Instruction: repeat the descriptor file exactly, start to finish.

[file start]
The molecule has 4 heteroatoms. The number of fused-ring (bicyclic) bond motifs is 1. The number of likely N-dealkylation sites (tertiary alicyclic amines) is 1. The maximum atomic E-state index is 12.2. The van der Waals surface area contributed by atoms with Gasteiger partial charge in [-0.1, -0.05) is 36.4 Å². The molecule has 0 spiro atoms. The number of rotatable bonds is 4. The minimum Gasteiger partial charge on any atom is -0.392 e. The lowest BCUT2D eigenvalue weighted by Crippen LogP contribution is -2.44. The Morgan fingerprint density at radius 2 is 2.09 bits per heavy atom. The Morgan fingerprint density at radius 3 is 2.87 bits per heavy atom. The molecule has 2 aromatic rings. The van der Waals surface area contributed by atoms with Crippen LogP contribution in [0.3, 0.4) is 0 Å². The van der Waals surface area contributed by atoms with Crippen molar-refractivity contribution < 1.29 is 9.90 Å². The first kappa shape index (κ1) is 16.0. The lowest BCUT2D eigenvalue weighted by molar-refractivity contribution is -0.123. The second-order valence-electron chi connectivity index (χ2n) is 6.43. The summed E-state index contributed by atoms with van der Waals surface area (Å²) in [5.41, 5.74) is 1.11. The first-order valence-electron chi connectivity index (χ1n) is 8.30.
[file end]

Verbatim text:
The molecule has 4 heteroatoms. The number of fused-ring (bicyclic) bond motifs is 1. The number of likely N-dealkylation sites (tertiary alicyclic amines) is 1. The maximum atomic E-state index is 12.2. The van der Waals surface area contributed by atoms with Gasteiger partial charge in [-0.1, -0.05) is 36.4 Å². The molecule has 0 spiro atoms. The number of rotatable bonds is 4. The minimum Gasteiger partial charge on any atom is -0.392 e. The lowest BCUT2D eigenvalue weighted by Crippen LogP contribution is -2.44. The Morgan fingerprint density at radius 2 is 2.09 bits per heavy atom. The Morgan fingerprint density at radius 3 is 2.87 bits per heavy atom. The molecule has 2 aromatic rings. The van der Waals surface area contributed by atoms with Crippen LogP contribution in [0.3, 0.4) is 0 Å². The van der Waals surface area contributed by atoms with Crippen molar-refractivity contribution < 1.29 is 9.90 Å². The first kappa shape index (κ1) is 16.0. The lowest BCUT2D eigenvalue weighted by molar-refractivity contribution is -0.123. The second-order valence-electron chi connectivity index (χ2n) is 6.43. The summed E-state index contributed by atoms with van der Waals surface area (Å²) in [5.41, 5.74) is 1.11. The first-order valence-electron chi connectivity index (χ1n) is 8.30.